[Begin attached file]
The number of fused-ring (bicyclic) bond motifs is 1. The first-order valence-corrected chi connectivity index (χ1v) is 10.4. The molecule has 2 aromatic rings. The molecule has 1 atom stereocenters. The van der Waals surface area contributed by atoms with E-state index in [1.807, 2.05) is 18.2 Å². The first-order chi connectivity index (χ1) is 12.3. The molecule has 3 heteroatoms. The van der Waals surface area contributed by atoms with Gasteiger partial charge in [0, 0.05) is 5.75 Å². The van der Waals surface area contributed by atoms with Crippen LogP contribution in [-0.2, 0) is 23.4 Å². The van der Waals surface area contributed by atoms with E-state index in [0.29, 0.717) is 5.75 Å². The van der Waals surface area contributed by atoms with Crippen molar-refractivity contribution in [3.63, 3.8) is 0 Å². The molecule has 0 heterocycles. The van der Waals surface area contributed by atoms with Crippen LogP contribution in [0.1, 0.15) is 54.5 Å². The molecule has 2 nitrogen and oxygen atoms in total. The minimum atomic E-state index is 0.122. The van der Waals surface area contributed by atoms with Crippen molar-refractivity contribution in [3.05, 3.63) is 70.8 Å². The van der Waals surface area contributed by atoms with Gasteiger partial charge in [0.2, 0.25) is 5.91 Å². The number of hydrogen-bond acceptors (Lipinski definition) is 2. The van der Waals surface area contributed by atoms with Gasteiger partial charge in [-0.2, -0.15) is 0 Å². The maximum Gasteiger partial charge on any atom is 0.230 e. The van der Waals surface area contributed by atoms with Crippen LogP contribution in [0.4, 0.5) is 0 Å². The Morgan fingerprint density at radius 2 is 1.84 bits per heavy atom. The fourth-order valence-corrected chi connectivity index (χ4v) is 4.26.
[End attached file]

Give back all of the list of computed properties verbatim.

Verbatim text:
The number of fused-ring (bicyclic) bond motifs is 1. The first-order valence-corrected chi connectivity index (χ1v) is 10.4. The molecule has 2 aromatic rings. The molecule has 1 atom stereocenters. The van der Waals surface area contributed by atoms with E-state index in [1.807, 2.05) is 18.2 Å². The first-order chi connectivity index (χ1) is 12.3. The molecule has 3 heteroatoms. The van der Waals surface area contributed by atoms with Gasteiger partial charge in [0, 0.05) is 5.75 Å². The van der Waals surface area contributed by atoms with Crippen LogP contribution in [-0.2, 0) is 23.4 Å². The van der Waals surface area contributed by atoms with E-state index in [0.29, 0.717) is 5.75 Å². The van der Waals surface area contributed by atoms with Crippen molar-refractivity contribution in [3.63, 3.8) is 0 Å². The molecule has 0 heterocycles. The van der Waals surface area contributed by atoms with Crippen LogP contribution in [0.1, 0.15) is 54.5 Å². The molecule has 2 nitrogen and oxygen atoms in total. The minimum atomic E-state index is 0.122. The van der Waals surface area contributed by atoms with Crippen molar-refractivity contribution in [3.05, 3.63) is 70.8 Å². The van der Waals surface area contributed by atoms with Gasteiger partial charge in [0.2, 0.25) is 5.91 Å². The number of hydrogen-bond acceptors (Lipinski definition) is 2. The van der Waals surface area contributed by atoms with Gasteiger partial charge in [-0.2, -0.15) is 0 Å². The maximum Gasteiger partial charge on any atom is 0.230 e. The van der Waals surface area contributed by atoms with Crippen LogP contribution in [0.4, 0.5) is 0 Å². The Morgan fingerprint density at radius 2 is 1.84 bits per heavy atom. The fourth-order valence-corrected chi connectivity index (χ4v) is 4.26.